The government’s plans to reform how the NHS spends its money could be delayed unless legislation is passed to support the plans, according to a new report.
A report by the Public Accounts Clinical Commissioning Groups inquiry warned that delivery of the NHS Long Term Plan will be slowed without legislative changes.
One of the most important elements of the plan includes freeing up NHS commissioners to decide the circumstances in which they use procurement processes.
According to the report, NHS England believes it can still deliver the NHS Long Term Plan without the legislative changes, however progress would be quicker with the changes.
The report said: “The Department welcomes the proposals for legislative changes from NHS England and it will be for government to consider and bring forward changes to legislation.”
In January, SM reported that the NHS Long Term Plan was calling for a radical shift in how commercial relationships are conducted.
Among the changes is the creation of a new centralised procurement organisation, Supply Chain Coordination Limited (SCCL).
The system would help the NHS use its “purchasing power on a national scale to get the best deals and deliver high quality affordable care for patients”.
The NHS plans to double the volume of products bought through SCCL to 80% by 2022, as well as extending the number of nationally contracted products and consolidating the way local and regional procurement teams operate.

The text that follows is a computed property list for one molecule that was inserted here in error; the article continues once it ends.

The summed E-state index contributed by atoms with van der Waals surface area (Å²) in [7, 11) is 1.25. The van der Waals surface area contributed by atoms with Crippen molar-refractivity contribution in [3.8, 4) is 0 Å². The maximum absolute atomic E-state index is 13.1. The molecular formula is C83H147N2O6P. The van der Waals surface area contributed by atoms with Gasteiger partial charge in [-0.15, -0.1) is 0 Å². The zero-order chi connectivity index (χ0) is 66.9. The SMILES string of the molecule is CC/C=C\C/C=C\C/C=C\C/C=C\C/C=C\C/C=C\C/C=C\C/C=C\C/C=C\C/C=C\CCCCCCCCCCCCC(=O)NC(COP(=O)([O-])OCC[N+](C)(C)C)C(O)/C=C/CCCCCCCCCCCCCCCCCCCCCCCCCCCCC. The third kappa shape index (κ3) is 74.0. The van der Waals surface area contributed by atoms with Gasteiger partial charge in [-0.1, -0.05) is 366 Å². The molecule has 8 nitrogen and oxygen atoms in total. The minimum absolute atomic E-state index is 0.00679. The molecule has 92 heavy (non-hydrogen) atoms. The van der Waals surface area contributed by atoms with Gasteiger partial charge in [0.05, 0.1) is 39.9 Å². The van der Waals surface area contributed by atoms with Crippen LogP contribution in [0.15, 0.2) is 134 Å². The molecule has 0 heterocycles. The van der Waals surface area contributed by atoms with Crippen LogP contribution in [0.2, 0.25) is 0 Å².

The plan also says that NHS managers automatically having to go through procurement processes leads to wasted procurement costs and fragmented provision.
Current rules and processes for procurement, pricing and mergers are “skewed more towards fostering competition than to enabling rapid integration of care planning and delivery”, it said.
The plan was released after the prime minister and the Health and Social Care Committee requested a study of changes that would benefit the NHS.
According to the report, NHS Clinical Commissioners was supportive of the easing of procurement rules and giving CCGs and NHS trusts shared responsibility for health outcomes.
Among the legislation which could slow the implementation of the plan are the specific procurement requirements in the Health and Social Care 2012 Act.
Changes would also free the NHS from wholesale inclusion in the Public Contract Regulations.